Everything was planned out. Everything was considered, weighed, and decided upon. Except by me. A now comical mistake born of naivety and perhaps a bit of laziness tossed in. it didn’t seem like a problem at the time. Hearsay declared the approach short; the climb easy; the descent not noteworthy. So why do research, i.e. work?
The watch blared it was 6 am. Still dark out, I simply stated “No.” and did not get up until 7am. After getting in around midnight the night before, I was not prepared to get up so soon. My climbing partner, Patrick, and I decided to sleep in the parking lot at the base of our climb after much fruitless searching for campsites. Pat was up before me already making tea and feeding our two dogs. I got up when I noticed sunshine and joined the hour-long process of getting ready for an upwards of 10 hour day.
For once, hearsay was correct. The approach was 20 minutes on an easy, wide trail. One fit for bus loads of Canada’s finest senior citizens to enjoy. As a bonus the trail wandered next to a lake surrounded by gorgeous peaks, we found a cairn and thus the day truly began. It was poised beneath a huge talus/scree field. “What is this garbage?” I thought. Perhaps I should have done my research… An arduous 40 minutes later after going up the wrong direction, we had arrived.
Looking above us, 2000 feet of slab beside a dihedral simply called “Joy” stretched seemingly forever. The dogs would hang back as usual. This place didn’t seem busy and there were acres of lakes for them to drink from and play in. Everything was set so we began. Pat leading the first two pitches, being ‘easy’ (as described by the guide book) and the next 5.4. The two pitches went well, smooth climbing, very few necessary gear placements, nice ledge-y belays, and awesome views. Except something wasn’t right. It took getting to the second pitch belay to see there were huge water streaks coming from the dihedral’s corner and spilling out ten, fifteen feet. Exactly where we were supposed to climb. Decision time. Great. More responsibility, i.e. work. To climb or not to climb. I think that’s how the saying goes. To not climb meant down-climbing those two pitches and scrambling back down the talus field defeated, frustrated. To climb meant risk, uncertainty, adventure. We decided on the latter. We’d come too far, right? Or, realistically, we were far too stubborn.
I gladly took the sharp end as I absolutely love slab climbing and am quite comfortable on it. Hearsay strikes again as the route stands up to its name. We were using a slick 70 meter rope to its ends, placing only a couple pieces of gear each pitch. You could just go, forever. Every so often you could follow perfect hand cracks away from the dihedral, traversing back and forth as the mood struck. Every other pitch beheld a roomy ledge for the belay and the view got better and better the higher you went. Turns out we were completely surrounded by mountains and alpine lakes. The day was described as ‘splitter’ with not a cloud in the sky. We summited with no problems 6 hours from our start.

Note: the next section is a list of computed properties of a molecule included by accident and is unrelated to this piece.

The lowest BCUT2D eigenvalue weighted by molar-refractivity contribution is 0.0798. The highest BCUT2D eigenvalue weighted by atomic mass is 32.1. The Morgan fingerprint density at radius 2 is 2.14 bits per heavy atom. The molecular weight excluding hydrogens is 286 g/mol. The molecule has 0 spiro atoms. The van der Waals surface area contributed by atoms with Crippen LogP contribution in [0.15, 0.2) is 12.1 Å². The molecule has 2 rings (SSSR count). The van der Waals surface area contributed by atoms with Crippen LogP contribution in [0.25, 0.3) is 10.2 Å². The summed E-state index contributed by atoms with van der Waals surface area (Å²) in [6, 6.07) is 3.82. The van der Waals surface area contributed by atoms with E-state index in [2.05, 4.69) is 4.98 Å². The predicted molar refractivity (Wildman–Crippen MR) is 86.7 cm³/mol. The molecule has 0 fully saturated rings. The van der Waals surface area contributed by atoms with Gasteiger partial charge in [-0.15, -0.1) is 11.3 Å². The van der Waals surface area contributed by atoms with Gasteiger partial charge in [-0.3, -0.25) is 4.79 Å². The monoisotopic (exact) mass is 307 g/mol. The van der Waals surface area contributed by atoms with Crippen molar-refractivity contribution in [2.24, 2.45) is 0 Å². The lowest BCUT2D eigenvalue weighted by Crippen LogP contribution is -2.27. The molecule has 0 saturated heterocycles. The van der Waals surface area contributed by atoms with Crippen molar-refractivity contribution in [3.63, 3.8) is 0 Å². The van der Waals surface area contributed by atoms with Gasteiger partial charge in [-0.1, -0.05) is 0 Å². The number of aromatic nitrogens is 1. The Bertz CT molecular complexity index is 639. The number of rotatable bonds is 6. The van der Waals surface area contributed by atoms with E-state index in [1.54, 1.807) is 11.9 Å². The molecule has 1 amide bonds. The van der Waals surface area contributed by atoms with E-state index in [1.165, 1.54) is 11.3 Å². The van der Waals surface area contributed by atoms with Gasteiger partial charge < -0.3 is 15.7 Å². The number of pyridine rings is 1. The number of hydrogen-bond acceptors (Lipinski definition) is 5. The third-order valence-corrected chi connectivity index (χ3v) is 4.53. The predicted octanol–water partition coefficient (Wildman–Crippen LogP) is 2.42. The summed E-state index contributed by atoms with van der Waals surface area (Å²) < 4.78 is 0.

The summit turns out to be a razor-back ridge: the slab we climbed on the west side, a sloping scree field on the east side, with no discernible exit. Well, poop. Research. The descent turned out to be a terrifying traverse across the east side for 150 meters followed by another half an hour walking slanted alpine meadows dotted with a thousand burrow holes. Snakes? Marmots? Should have researched the flora and fauna. Bears are a given, but what else calls this place home? If you keep walking across the meadows it is said you would hit a now closed hikers trail. But we were tired, impatient, eager to collect the dogs. We took the first meadow-y gully that looked like it went straight back to the starting trail. Halfway down, a faint trail begins. I was worried it was a game trail but it was better than tripping down the non-trodden areas. Another 20 minutes on that trail connects you with the “ now closed due to prime Grizzly habitat” hikers trail. Following this rocky mess another 30 minutes puts you at the beginning of the senior friendly trail. Never have I been so stoked. Now to get the dogs.
Turns out, they had had quite the day. Swimming in the lake, bugging the seniors for belly rubs, and generally causing dismay that they had no noticeable owners. Which apparently is NOT ok in Canada. Every Canuck that saw us had something to say about leaving your dogs. Every Canuck including the local park’s cop. Warning: Do NOT have your dog off leash in Alberta’s provincial parks. This cop was extremely unhappy. After much belittling and an hour of our time, we each got a ticket for unleashed dogs and illegal camping adding up to a grand total of $460. Turns out, we could not park overnight in that parking lot. “Should have done your research,” the cop stated without an ounce of care. To top it all off, delivered with supreme satisfaction, an eviction notice from that series of parks for 72 hours. Warning: Do NOT make it apparent that you find the until-then-unheard-of eviction from a park a laughing matter. It does not make said cop happy to feel powerless. We were done. We climbed our climb. We were already packed to leave. We gladly accepted the last of our charges.
Driving off we debated if we should pay our fines. More research must be done to see just how seriously Canada takes their ‘dogs off leash’ tickets. We were warned they would stop us at the border but something tells me that that was just an idle threat tossed in to puff up an ego. All in all the day definitely had its ups and downs. You can’t beat the climbing, the views, and even the approach wasn’t that bad. However, the descent and the police were far from pleasant. So, never forget, do your research. Weigh your options and choose adventure.
September 11, 2013 By Mollie Bailey